West Coast LEAF hopes that this study will encourage the BC government and the BC College of Psychologists to implement specific standardized training and specific binding objectives for assessors on the dynamics of family violence and cultural sensitivity.

To find out more about this issue in BC and the necessary steps West Coast LEAF proposes to alleviate it, see our full report, Troubling Assessments: Custody and Access Reports and their Equality Implications for BC Women.

Media & Information

Current legislation

15  (1) In a proceeding under this Act, the court may, on application, including an application made without notice to any other person, direct an investigation into a family matter by a person who

(a) has had no previous connection with the parties to the proceeding or to whom each party consents, and
(b) is a family counsellor, social worker or other person approved by the court for the purpose.

(2) A person directed to carry out an investigation under subsection (1) must report the results of the investigation in the manner that the court directs.

(3) A person must not report to a court the result of an investigation under subsection (1) unless, at least 30 days before the report is to be given to the court, the person serves a copy of the report on every party to the proceeding.

(4) If satisfied that circumstances warrant, the court may grant an exemption from subsection (3).

Blog post: Section 15 Reports

A s.15 was recently ordered for my daughters father and I. I am trying to educate myself on what to expect. I have found lots of tips, advice and opinions on the matter but no where have I found any clear guidelines/rules/rights of/for the parents. could you please direct me to such resources?

I don't believe that any such resource exists. There are cases where the court talks about the obligations of the person preparing the report in terms of fair, scientific processes (the College of Psychologists has ethical guidelines for assessors as well), but there's no independent statement of parents' rights and responsibilities that I'm aware of.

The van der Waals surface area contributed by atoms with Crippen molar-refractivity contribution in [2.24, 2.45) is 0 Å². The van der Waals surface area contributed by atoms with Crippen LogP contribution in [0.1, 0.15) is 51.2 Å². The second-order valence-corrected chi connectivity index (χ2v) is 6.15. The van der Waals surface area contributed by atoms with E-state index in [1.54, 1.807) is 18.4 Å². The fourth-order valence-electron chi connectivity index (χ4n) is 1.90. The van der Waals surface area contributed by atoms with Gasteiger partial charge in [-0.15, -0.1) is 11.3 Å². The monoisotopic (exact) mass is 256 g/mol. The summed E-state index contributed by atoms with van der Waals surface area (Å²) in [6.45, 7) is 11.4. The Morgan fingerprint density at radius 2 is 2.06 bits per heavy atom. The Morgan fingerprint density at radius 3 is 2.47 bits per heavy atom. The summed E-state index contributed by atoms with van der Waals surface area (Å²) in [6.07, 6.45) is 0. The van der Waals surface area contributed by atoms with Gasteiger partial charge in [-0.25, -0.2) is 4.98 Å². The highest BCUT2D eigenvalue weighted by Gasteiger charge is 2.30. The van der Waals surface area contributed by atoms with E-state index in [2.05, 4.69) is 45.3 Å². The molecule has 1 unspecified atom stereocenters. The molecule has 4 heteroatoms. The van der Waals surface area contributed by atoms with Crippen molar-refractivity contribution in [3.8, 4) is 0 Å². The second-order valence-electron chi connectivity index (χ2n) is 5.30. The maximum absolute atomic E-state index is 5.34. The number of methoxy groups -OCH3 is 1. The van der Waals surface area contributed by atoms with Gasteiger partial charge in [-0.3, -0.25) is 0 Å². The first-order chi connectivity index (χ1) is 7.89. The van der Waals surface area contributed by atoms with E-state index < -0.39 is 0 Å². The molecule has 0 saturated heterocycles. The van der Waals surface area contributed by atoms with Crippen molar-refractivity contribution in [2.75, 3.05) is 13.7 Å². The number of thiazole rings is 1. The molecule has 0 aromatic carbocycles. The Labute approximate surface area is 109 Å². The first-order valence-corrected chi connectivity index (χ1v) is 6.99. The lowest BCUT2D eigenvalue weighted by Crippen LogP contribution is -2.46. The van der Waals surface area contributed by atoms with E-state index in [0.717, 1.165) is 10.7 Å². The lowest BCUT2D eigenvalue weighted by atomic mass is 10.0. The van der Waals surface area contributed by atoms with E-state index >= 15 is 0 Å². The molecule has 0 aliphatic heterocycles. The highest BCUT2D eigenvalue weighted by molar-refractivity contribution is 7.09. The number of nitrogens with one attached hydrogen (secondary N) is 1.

Bias Against Abused Mothers in Child Custody Cases: Report

New study finds systemic problems in parental capacity assessments discriminate against women.
By Katie Hyslop, Today, TheTyee.ca 

Often a useful tool for getting a third-party, outsider's view of parenting abilities, the report found they could also be biased against and dangerous for vulnerable women with abusive ex-partners. 

While there are specific guidelines to follow for family counsellors and social workers regarding family violence and the use of these reports, psychologists in B.C. have no such criteria. In addition, judges often take assessors' advice at face value, and limited access to legal aid in B.C. prevents many women from challenging assessments they view as biased.

Kasari Govender, West Coast LEAF executive director: "The key is the systemic concerns we have: the lack of training for some assessors on the dynamics of violence, specifically violence against women and violence within intimate relationships, (and) cultural diversity and judging parental ability across cultural divides and the problems that can arise there."